The import bay is where yarn is brought into the mill – yes, you did read that right. Russell, the managing director (on the right in the picture below) and Darren the warehouse manager explained that in 2004, economic issues meant that it no longer became feasible to spin the yarn at the mill. The decision was taken to stop manufacturing and move the machinery out to a new plant in southern Turkey where the yarn is now spun and imported back to the UK. Yarn is also brought in from mills in Italy and China. Although this might seem like a sad decision to have made, the financial climate at the time was such that without it Sirdar might no longer have been in business, but what Sirdar did do which was a very good business decision as far as I’m concerned, is that they continued to employ their senior mill staff (such as Darren) who now oversee the quality of the yarns both here and with regular visits abroad, and make sure that Sirdar yarns are still as good today as they have ever been.
We moved on to the bulk warehouse. At first glance it looks a bit like B&Q (someone said it looked like the warehouse from the final scenes of Raiders of the Lost Ark) but each one of those boxes contains yarn. Lots and lots of it. Around 500,000 packs of it in total, to be precise. And when you think of it like that, the other description that someone suggested of it being like a cathedral of yarn is perhaps more apt.
Not sure? Just look up!
We’re in the picking warehouse now. The yarns are arranged in order from lowest quality and shade number to highest quality and shade number so that it’s easy for the order pickers to find the yarns. They pick lots of orders at once so it’s much easier for them to be able to collect packs in one place rather than keep walking backwards and forwards. I did wonder how many miles a day you would walk if you worked here. Quite a few, I would say!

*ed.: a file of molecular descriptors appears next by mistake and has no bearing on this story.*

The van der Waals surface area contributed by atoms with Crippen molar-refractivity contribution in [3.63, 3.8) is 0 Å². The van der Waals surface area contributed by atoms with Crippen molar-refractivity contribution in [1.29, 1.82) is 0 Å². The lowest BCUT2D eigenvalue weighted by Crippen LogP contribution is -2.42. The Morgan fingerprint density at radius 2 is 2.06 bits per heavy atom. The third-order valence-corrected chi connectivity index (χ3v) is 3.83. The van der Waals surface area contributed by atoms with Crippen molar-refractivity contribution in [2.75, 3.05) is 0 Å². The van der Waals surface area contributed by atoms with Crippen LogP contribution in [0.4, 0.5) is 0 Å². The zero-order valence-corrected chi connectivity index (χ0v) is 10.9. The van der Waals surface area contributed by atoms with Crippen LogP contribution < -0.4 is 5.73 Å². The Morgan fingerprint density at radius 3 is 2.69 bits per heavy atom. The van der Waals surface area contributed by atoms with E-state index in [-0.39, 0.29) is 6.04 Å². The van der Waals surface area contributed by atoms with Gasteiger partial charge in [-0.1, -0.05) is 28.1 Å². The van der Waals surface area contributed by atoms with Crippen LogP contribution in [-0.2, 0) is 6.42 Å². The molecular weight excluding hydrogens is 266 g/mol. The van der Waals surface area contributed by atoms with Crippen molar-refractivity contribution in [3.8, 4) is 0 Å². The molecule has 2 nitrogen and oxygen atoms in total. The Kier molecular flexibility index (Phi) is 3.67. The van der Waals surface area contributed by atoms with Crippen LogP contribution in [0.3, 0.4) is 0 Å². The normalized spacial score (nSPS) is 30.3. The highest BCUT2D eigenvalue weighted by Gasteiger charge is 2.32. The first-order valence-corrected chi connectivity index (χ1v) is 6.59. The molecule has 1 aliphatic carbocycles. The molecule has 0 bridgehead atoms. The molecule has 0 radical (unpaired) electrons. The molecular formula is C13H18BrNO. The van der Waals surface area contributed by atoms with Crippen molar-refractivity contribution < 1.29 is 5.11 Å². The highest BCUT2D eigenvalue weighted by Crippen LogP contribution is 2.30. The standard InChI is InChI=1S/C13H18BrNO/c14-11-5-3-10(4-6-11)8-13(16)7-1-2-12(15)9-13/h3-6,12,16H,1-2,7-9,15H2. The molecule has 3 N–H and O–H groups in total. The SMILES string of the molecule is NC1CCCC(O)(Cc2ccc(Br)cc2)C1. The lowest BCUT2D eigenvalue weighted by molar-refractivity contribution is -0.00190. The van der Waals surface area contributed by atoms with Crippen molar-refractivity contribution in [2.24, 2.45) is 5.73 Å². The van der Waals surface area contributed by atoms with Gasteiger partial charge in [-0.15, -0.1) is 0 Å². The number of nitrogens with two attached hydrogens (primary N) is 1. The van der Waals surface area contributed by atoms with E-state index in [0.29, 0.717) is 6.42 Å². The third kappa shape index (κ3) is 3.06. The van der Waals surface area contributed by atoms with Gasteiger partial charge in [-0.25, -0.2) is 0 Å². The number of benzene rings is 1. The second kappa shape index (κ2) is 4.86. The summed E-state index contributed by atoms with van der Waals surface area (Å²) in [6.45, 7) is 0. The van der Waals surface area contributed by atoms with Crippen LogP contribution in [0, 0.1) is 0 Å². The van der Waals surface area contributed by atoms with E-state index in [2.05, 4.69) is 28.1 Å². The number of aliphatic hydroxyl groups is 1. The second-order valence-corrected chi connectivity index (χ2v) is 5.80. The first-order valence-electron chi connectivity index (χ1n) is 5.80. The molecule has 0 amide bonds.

Oh look, sock yarn! You didn’t really think I wouldn’t have spotted it, did you? J Heart & Sole is great if you like stripy socks, it’s easy to match and it’s not too expensive. Perfect, in fact, for Yarndale Sock Line socks … we’re going to have the Sock Line again at Yarndale this year where we give away donated pairs of hand-knitted socks to people who need them; look out for the post about it later this week!
There really is an awful lot of yarn here!
At first glance, you’d be forgiven for thinking that you’d walked into the post room (I did!).
But look a bit closer …
This is the leaflet room, where 400 pattern designs a year are produced. Sirdar used to outsource their printing but now have their own machines which can do the whole process from colour printing to guillotining to folding the patterns. They look like giant photocopiers, which I suppose is what they are!
This is Emma, the sales director, with one of the new patterns that will be available this season. It was quite exciting to see what they’re going to look like before they hit the shops!